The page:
I have been using the cut command a lot recently to shed extra data from large text files. I typically use cut with a specific delimiter by activating the -d switch and I thought that the -d switch was required. It turns out that -d is not required and by default -d actually defaults to the delimiter being a tab. When you need to have a tab as the delimiter for cut you simply don’t specify the -d switch. Below I show a couple examples of a file trimmed down using cut with and without the -d switch as well as another way to convert tabs in a file to spaces which then will allow you to use the Linux cut command with the -d” ” switch.
Represent Tab When Using Linux Cut Command:
Below we will use a single file to show how it is not possible to represent a tab when using the Linux cut command and the -d switch unless you first modify the file using the Linux expand command. First we show the file we are working with which is a couple columns from a Bluetooth Class of Device list I have been using to keep track of Bluetooth CoD’s on this page. The below file has been cut down to five lines and includes three columns split by tabs in between each one. The file in these examples is called cod1.txt.
Bluetooth CoD List Used For Linux cut Examples: cod1.txt
- 0x3a010c 001110100000000100001100 21,20,19,17 | 8 | 3,2
- 0x3c0104 001111000000000100000100 21,20,19,18 | 8 | 2
- 0x3c010c 001111000000000100001100 21,20,19,18 | 8 | 3,2
- 0x3e0104 001111100000000100000100 21,20,19,18,17 | 8 | 2
- 0x3e0108 001111100000000100001000 21,20,19,18,17 | 8 | 3
As noted previously there are three columns in the data set above. Each of the columns has a tab separating it from the next column so for instance the first line is 0x3a010c, TAB, 001110100000000100001100, TAB and then 21,20,19,17 | 8 | 3,2. So because we know there is a tab in between each column I had first tried to use the Linux cut command with the -d switch as displayed below.
Linux cut Command Error When Specifying Tab With -d Switch:
- root@bt:~# cut -d"\t" -f1 cod1.txt
- cut: the delimiter must be a single character
- Try `cut --help' for more information.
As you can see it provides an error complaining about the use of -d”\t” because the Linux cut command delimiter switch or -d only accepts a single character no matter what. I also tried other representations of TAB such as ^V, TAB, [::space::], etc. and all failed in the same manner. Anyhow since TAB is the default delimiter when using cut you can simply not use the -d switch and it will return the results you are looking for as shown in the below example.
TAB Delimiter With Linux cut Command: No -d Switch
- root@bt:~# cut -f1 cod1.txt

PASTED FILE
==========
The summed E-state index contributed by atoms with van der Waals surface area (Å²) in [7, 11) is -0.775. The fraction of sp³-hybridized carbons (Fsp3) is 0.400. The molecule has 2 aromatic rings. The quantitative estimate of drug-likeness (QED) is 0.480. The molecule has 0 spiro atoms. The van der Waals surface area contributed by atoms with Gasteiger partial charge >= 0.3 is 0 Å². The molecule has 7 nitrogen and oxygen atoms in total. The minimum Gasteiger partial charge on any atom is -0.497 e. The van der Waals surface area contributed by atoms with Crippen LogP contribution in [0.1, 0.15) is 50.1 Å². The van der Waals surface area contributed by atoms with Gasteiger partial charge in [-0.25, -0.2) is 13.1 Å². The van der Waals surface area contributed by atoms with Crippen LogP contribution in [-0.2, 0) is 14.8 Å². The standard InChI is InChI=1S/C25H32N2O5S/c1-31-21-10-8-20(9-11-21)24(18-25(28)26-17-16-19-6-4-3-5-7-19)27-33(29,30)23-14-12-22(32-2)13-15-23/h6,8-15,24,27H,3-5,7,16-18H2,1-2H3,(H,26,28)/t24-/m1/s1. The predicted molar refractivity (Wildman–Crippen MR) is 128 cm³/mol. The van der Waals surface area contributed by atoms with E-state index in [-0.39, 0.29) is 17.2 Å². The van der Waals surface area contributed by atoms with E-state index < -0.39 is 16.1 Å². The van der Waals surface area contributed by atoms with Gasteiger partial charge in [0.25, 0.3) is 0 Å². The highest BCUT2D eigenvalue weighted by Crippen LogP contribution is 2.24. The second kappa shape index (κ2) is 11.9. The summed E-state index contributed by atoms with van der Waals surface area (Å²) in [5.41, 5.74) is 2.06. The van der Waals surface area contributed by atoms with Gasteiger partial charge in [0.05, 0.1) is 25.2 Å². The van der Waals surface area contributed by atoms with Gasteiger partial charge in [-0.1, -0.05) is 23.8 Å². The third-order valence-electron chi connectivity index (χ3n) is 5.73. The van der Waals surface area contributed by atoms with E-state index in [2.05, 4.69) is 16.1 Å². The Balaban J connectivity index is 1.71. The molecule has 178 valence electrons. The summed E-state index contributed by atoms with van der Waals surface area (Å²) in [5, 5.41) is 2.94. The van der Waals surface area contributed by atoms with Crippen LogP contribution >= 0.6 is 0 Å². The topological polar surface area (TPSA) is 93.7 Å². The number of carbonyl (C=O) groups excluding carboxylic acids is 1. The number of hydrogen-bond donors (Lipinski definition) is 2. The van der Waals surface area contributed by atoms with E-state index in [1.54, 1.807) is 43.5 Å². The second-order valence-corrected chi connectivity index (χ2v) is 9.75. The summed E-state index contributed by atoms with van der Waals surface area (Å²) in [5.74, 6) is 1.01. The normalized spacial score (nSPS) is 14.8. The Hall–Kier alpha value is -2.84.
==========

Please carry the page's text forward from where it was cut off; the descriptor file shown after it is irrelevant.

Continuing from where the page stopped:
This time we have success as shown above and without the -d switch. If you wanted the second column you would just use “cut -f2 cod.txt” and the Bluetooth Class of Device’s in binary would be listed instead of the CoD hex list above. Another way to accomplish this goal would be to first convert the cod1.txt files tabs to spaces before using cut which can be done with the Linux expand command as shown below.
Linux cut Command – Expand TAB’s To Spaces Before Using cut:
- root@bt:~# cut -d" " -f1 cod1.txt
- 0x3a010c 001110100000000100001100 21,20,19,17
- 0x3c0104 001111000000000100000100 21,20,19,18
- 0x3c010c 001111000000000100001100 21,20,19,18
- 0x3e0104 001111100000000100000100 21,20,19,18,17
- 0x3e0108 001111100000000100001000 21,20,19,18,17
- root@bt:~# expand cod1.txt > cod2.txt
- root@bt:~# cut -d" " -f1 cod2.txt
In this last example it takes us two commands to get to the result we want. We first show the failed cut command when using cut -d” ” which doesn’t find any spaces because there are only tabs between columns. In this scenario the entire line is printed because we are using a space as the delimiter and there are no spaces or if there are they fall after the comma separated numbers at the end of each row. Next we use the expand command to convert tabs to spaces and output the results to a new file called cod2.txt. Now if we run the first command again on the new file you will see that the results we are looking for are printed to stdout or standard out.
So the easiest way to accomplish your goal is obviously to just not specify the -d switch but if you ever do run into a scenario where the -d switch is required you can always use the Linux expand command to convert any tabs in a file to spaces.